• Kahn, Leo. Nuremberg Trials. New York: Ballantine Books, 1972. (D 804 .G42 K343 1972) [Find in a library near you]

    Historical overview of the Nuremberg trials extensively illustrated with black and white photographs. Part of Ballantine’s Illustrated History of the Violent Century series.

  • Landsman, Stephan. Crimes of the Holocaust: The Law Confronts Hard Cases. Philadelphia: University of Pennsylvania Press, 2005. (KZ 1176.5 .L36 2005) [Find in a library near you]

    Discussion of the legal ramifications of the IMT and other trials of Nazi leaders, with an emphasis on the consequences of these trials for future prosecution of genocidal crimes.

  • Lewis, Mark A. “The World Jewish Congress and the Institute of Jewish Affairs at Nuremberg: Ideas, Strategies, and Political Goals, 1942-1946.” Yad Vashem Studies 36, pt. 1 (2008): 181-210. (DS 135 .E83 Y3 v. 36 pt. 1) [Find in a library near you]

    Considers the impact of Jewish non-governmental organizations on the collection of documentary evidence for the Nuremberg trials, focusing primarily on the activities of the World Jewish Congress. Includes footnotes.

  • Maser, Werner. Nuremberg: A Nation on Trial. New York: Scribner, 1979. (KZ 1176.5 .M37413 1979) [Find in a library near you]

    Historical overview of the Nuremberg Trial, centering primarily on the Trial itself and the actions of the Allies leading up to the trial, rather than the crimes committed by the defendants.

  • Mendelsohn, John. Trial by Document: The Use of Seized Records in the United States Proceedings at Nürnberg. New York: Garland, 1988. (JX 5439.5 .M46 1988) [Find in a library near you]

    Analyzes the content and trial uses of several document series (NP, NG, NOKW, NM) assembled by the Nuremberg prosecution. Investigates the importance of the record series for recent German history. Includes a brief history of the trial, eleven appendices, and a bibliographical essay.

  • Mettraux, Guénaël, editor. Perspectives on the Nuremberg Trial. Oxford: Oxford University Press, 2008. (KZ 1176.5 .P475 2008) [Find in a library near you]

    Collection of more than 30 previously-published essays and legal papers by leading authorities--including several participants in the trial--representing many of the key analyses of the trial and its implications for international law. Includes appendices reproducing many of the major declarations and agreements that established the authority of the trial, a comprehensive bibliography, and an index.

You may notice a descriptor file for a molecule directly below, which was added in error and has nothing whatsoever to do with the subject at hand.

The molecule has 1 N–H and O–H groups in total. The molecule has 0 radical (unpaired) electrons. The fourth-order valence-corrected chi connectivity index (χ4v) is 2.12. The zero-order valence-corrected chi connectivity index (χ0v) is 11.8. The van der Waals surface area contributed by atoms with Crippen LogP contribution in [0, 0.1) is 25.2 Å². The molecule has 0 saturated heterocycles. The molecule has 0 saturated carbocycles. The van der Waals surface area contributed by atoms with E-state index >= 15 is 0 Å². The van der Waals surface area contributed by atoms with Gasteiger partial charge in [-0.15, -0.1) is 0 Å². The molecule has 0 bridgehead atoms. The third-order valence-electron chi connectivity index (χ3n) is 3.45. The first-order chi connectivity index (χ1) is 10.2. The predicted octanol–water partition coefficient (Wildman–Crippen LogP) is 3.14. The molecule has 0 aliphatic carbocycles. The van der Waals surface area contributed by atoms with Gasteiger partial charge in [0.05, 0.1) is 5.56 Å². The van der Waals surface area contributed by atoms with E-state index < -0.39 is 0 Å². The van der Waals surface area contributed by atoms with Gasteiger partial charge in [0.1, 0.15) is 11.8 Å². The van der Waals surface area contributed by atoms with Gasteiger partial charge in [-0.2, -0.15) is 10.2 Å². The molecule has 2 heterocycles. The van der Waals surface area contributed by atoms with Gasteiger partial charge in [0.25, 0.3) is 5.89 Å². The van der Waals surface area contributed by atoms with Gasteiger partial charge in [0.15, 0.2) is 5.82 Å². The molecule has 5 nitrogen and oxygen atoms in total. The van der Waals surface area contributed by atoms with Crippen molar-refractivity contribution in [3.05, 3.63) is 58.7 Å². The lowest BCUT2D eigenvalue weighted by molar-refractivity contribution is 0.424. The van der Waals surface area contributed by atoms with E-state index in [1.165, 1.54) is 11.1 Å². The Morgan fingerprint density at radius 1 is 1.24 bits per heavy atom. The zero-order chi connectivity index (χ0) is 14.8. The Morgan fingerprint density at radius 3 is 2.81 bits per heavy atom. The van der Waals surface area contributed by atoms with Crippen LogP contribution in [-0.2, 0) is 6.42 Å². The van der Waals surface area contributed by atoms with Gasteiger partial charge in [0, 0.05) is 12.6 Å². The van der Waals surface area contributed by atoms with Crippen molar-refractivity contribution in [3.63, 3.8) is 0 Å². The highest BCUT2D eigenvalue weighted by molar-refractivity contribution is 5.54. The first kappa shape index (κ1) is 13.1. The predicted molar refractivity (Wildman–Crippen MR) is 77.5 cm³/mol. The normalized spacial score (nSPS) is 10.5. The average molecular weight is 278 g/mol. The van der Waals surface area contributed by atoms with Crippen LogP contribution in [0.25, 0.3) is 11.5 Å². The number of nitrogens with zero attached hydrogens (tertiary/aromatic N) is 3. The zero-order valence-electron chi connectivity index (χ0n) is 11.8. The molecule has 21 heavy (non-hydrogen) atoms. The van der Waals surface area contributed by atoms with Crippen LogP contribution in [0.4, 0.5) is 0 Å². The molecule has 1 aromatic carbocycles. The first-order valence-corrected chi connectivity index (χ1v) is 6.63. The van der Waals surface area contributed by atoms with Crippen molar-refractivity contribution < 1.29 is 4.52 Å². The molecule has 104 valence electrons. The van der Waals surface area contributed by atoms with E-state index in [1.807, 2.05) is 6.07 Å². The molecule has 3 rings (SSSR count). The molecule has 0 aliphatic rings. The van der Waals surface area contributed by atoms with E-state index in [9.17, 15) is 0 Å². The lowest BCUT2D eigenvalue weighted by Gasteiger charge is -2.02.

• Persico, Joseph E. Nuremberg: Infamy on Trial. New York: Viking, 1994. (KZ 1176.5 .P47 1995) [Find in a library near you]

    Comprehensive narrative history of the Nuremberg Trial, told from the perspectives of the various people involved.

  • Poltorak, A.I. The Nuremberg Epilogue. Moscow: Progress Publishers, 1971. (KZ 1176.5 .P65 1971) [Find in a library near you]

    A history of the Nuremberg Trial written from the Soviet perspective. Offers a unique view on the argument of legality and the Western notion of freedom of the press in relation to the Trial.

  • Rückerl, Adalbert. The Investigation of Nazi Crimes 1945-1978: A Documentation. Hamden, CT: Archon Books, 1980. (KK 73 .R8313 1980) [Find in a library near you]

    Survey history of the legal proceedings against Nazi military and government authorities charged with war crimes and crimes against humanity. Includes descriptions of the crimes committed, discussions of legal issues surrounding the trials, and appendices outlining the fates of concentration camp commandants, SS officers, and Gestapo leaders.

  • Salter, Michael. Nazi War Crimes, US Intelligence and Selective Prosecution at Nuremberg: Controversies Regarding the Role of the Office of Strategic Services. New York: Routledge-Cavendish, 2007. (KZ 1176.5 .S25 2007) [Find in a library near you]

    Addresses positive and negative aspects of the involvement of the American wartime intelligence office in the Nuremberg trials. Includes a bibliography and an index.

  • Salter, Michael. US Intelligence, the Holocaust and the Nuremberg Trials: Seeking Accountability for Genocide and Cultural Plunder. Boston: Nijhoff Publishers, 2009. (D 810 .S7 S235 2009) [Find in a library near you]

    Interprets original documentation of the Nuremberg Trials to demonstrate collaborative relations and coordination of efforts between war crimes prosecutors and intelligence officials.  Demonstrates the activities of the OSS during wartime, immediate postwar investigations, and their contributions to the trials process.  Includes footnotes, a bibliography, and an index.

  • Smith, Bradley F. Reaching Judgment at Nuremberg. New York: Basic Books, 1977. (KZ 1176.5 .S649 1977) [Find in a library near you]

    A history of the Nuremberg Trial focusing on the judges and the paths by which they reached their verdicts. Recounts the reaction of each judge to various events in the trial, discusses the legality of the trial, and reviews the performance of the prosecution and defense in legal terms.

  • Smith, Bradley F. The Road to Nuremberg. New York: Basic Books, 1981. (KZ 1176.5 .S65 1981) [Find in a library near you]

    Authoritative account of how the Allies finally agreed to try the surviving Nazi leaders under international law, rather than simply executing them.

  • Sprecher, Drexel A. Inside the Nuremberg Trial: A Prosecutor’s Comprehensive Account. Lanham, Md.: University Press of America, 1999. (KZ 1176 .S68 1999) [Find in a library near you]

    Detailed two-volume chronicle of the Nuremberg Trial written by one of the American prosecutors. Focuses on Trial procedures and the principal subjects, and provides a thorough treatment of the defense at Nuremberg. Uses documentary evidence, transcripts, personal recollections, and research from other books on the subject. Contains extensive notes.

  • “Trials of War Criminals.” In Encyclopedia of the Holocaust, pp. 1489-1494. New York: MacMillan, 1990. (Reference D 804.25 .E527 1990 v.4) [Find in a library near you]

    Fourteen articles surveying the pursuit of justice after World War II. Particular essays focus on the International Military Tribunal, the Subsequent Nuremberg Proceedings, and other postwar trials held across Europe.

  • Tusa, Ann, and John Tusa. The Nuremberg Trial. New York: Atheneum, 1984. (KZ 1176.5 .T87 1984) [Find in a library near you]